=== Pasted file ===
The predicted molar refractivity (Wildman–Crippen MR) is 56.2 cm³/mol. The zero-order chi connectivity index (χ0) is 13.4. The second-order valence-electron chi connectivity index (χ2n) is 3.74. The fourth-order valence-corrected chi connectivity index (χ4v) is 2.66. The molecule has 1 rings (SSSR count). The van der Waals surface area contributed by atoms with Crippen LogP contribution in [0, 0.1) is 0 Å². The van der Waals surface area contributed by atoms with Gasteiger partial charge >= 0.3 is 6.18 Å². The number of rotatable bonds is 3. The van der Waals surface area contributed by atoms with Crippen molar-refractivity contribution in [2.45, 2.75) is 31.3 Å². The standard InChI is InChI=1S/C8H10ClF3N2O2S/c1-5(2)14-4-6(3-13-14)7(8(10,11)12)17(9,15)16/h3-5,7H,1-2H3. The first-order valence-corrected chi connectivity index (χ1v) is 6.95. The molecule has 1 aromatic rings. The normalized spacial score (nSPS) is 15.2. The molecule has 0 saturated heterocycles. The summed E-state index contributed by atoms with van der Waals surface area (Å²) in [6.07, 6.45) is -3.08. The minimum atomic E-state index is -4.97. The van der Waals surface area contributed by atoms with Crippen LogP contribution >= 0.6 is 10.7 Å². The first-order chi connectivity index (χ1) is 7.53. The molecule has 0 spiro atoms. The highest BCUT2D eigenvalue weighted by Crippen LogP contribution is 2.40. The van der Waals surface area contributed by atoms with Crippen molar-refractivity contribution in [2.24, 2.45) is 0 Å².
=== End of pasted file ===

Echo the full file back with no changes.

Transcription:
The predicted molar refractivity (Wildman–Crippen MR) is 56.2 cm³/mol. The zero-order chi connectivity index (χ0) is 13.4. The second-order valence-electron chi connectivity index (χ2n) is 3.74. The fourth-order valence-corrected chi connectivity index (χ4v) is 2.66. The molecule has 1 rings (SSSR count). The van der Waals surface area contributed by atoms with Crippen LogP contribution in [0, 0.1) is 0 Å². The van der Waals surface area contributed by atoms with Gasteiger partial charge >= 0.3 is 6.18 Å². The number of rotatable bonds is 3. The van der Waals surface area contributed by atoms with Crippen molar-refractivity contribution in [2.45, 2.75) is 31.3 Å². The standard InChI is InChI=1S/C8H10ClF3N2O2S/c1-5(2)14-4-6(3-13-14)7(8(10,11)12)17(9,15)16/h3-5,7H,1-2H3. The first-order valence-corrected chi connectivity index (χ1v) is 6.95. The molecule has 1 aromatic rings. The normalized spacial score (nSPS) is 15.2. The molecule has 0 saturated heterocycles. The summed E-state index contributed by atoms with van der Waals surface area (Å²) in [6.07, 6.45) is -3.08. The minimum atomic E-state index is -4.97. The van der Waals surface area contributed by atoms with Crippen LogP contribution >= 0.6 is 10.7 Å². The first-order chi connectivity index (χ1) is 7.53. The molecule has 0 spiro atoms. The highest BCUT2D eigenvalue weighted by Crippen LogP contribution is 2.40. The van der Waals surface area contributed by atoms with Crippen molar-refractivity contribution in [2.24, 2.45) is 0 Å².